How to hack a hacker - Printable Version
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How to hack a hacker - vaibhaw.vipul - 02-03-2012 02:21 PM
An article from Telegraph newspaper
How to hack a hacker..... V. Kumara Swamy reports
Set a thief to catch a thief, says the old adage. In the world of computers, it’s not quite the same. On the one hand you have the hacker — who wreaks havoc — and on the other, the ethical hacker — who seeks to prevent such incidents.
“It’s like a cat and mouse game,” says Neelu Tripathy. She should know, for Tripathy herself is an ethical hacker, always finding new ways to block a hacker’s attempts at peeking into others’ computer networks and stealing their data.
It’s not easy, for a hacker in the cyberworld can be from anywhere — operating from a plush apartment in the US, a back alley in Lahore or a government establishment in Central Asia. “What hackers look for is some valuable information that they can use or sell. And there are a lot of computer systems with tons of valuable information which are unprotected. We try and make them safe,” says Tripathy, a security analyst at Tata Consultancy Services, Gurgaon.
Computer hacking is almost as old as the Internet itself, but the problem has increased to such levels in recent times that government departments and private firms are getting more and more concerned about protecting their networked computer systems. One way of doing so is by employing ethical hackers, whose task is to counter the hackers.
“It’s an expanding field. Hackers are getting smarter, and the challenge for the ethical hacker is to stay a step ahead of them, and always be on the lookout for new skills,” says Kanwal K. Mookhey, principal consultant and founder of the Mumbai-based Network Intelligence India (NII), a company that provides ethical hacking services. Mookhey is also the founder of Mumbai’s Institute of Information Security (IIS) that trains aspiring ethical hackers.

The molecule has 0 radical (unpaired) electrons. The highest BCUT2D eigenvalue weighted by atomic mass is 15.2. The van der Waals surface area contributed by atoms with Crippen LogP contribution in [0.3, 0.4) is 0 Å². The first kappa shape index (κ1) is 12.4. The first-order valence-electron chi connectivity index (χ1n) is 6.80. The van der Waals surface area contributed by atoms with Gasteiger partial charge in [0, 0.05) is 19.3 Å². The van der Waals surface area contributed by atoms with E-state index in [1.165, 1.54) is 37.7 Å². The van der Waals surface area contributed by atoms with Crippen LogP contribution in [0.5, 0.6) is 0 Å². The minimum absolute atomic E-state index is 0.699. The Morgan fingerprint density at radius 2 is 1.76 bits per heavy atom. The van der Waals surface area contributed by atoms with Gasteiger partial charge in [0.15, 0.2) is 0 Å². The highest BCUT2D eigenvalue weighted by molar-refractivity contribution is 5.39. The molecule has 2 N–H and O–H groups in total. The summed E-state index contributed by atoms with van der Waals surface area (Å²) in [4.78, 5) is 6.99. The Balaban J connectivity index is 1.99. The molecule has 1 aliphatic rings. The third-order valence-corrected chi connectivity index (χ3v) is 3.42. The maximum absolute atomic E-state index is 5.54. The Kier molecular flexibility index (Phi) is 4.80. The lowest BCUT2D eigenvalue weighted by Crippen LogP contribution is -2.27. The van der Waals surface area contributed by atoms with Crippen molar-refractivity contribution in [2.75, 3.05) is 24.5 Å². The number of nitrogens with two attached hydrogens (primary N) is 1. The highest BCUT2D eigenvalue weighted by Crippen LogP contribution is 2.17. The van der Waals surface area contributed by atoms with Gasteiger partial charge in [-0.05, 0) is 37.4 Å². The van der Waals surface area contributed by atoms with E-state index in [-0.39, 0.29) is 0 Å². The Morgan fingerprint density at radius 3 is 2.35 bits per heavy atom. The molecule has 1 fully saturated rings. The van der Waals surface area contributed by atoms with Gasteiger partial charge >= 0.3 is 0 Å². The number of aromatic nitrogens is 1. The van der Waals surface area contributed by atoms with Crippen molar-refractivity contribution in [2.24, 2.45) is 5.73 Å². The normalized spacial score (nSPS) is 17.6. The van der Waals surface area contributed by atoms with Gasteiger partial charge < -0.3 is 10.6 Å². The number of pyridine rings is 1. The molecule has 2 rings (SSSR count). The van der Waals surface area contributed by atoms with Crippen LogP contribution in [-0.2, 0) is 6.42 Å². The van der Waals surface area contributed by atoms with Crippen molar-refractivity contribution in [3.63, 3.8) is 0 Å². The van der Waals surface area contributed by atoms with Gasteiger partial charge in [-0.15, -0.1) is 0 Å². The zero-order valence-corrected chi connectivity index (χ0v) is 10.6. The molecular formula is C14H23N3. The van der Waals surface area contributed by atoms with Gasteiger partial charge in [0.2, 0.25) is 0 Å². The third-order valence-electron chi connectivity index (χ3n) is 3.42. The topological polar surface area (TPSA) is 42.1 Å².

Rishab Maskara is an ethical hacker who works with NII. When his friends opted for jobs as computer engineers in reputed software companies, he chose another path for himself. “I got interested in ethical hacking when I was doing my bachelors in computer science,” says Maskara. “I felt this would be the most challenging field, and two years down the line I am glad I took such a decision.”
One of Maskara’s main tasks is to hack into the computer systems of companies that hire him. “I employ a wide variety of skills that a normal hacker would, so that I can break into the computer systems of a company. Once I find flaws, I sit with the companies and work on solutions so that hackers do not access their systems,” he says.
According to the National Association of Software and Services Companies (Nasscom), because of the growing demand for ethical hackers, India needs around 35,000 well-trained professionals every year for the next 10 years. But right now there is an immense dearth of such experts. “Every computer professional cannot become an ethical hacker as it is a special skill and only those with the right aptitude can succeed in this field,” says Mookhey.
Not surprisingly, prospects are excellent for those wishing to take this up as a career. Consider the case of Ankit Oberoi. He started his own company after three years of experience in the field. “Hacking was something that interested me only after data was stolen from my computer and I couldn’t find the right people to plug the holes. I then realised that I could seriously pursue it as a career,” says Oberoi, managing director, Innobuzz Knowledge Solutions, Delhi. Innobuzz offers several courses for aspiring ethical hackers.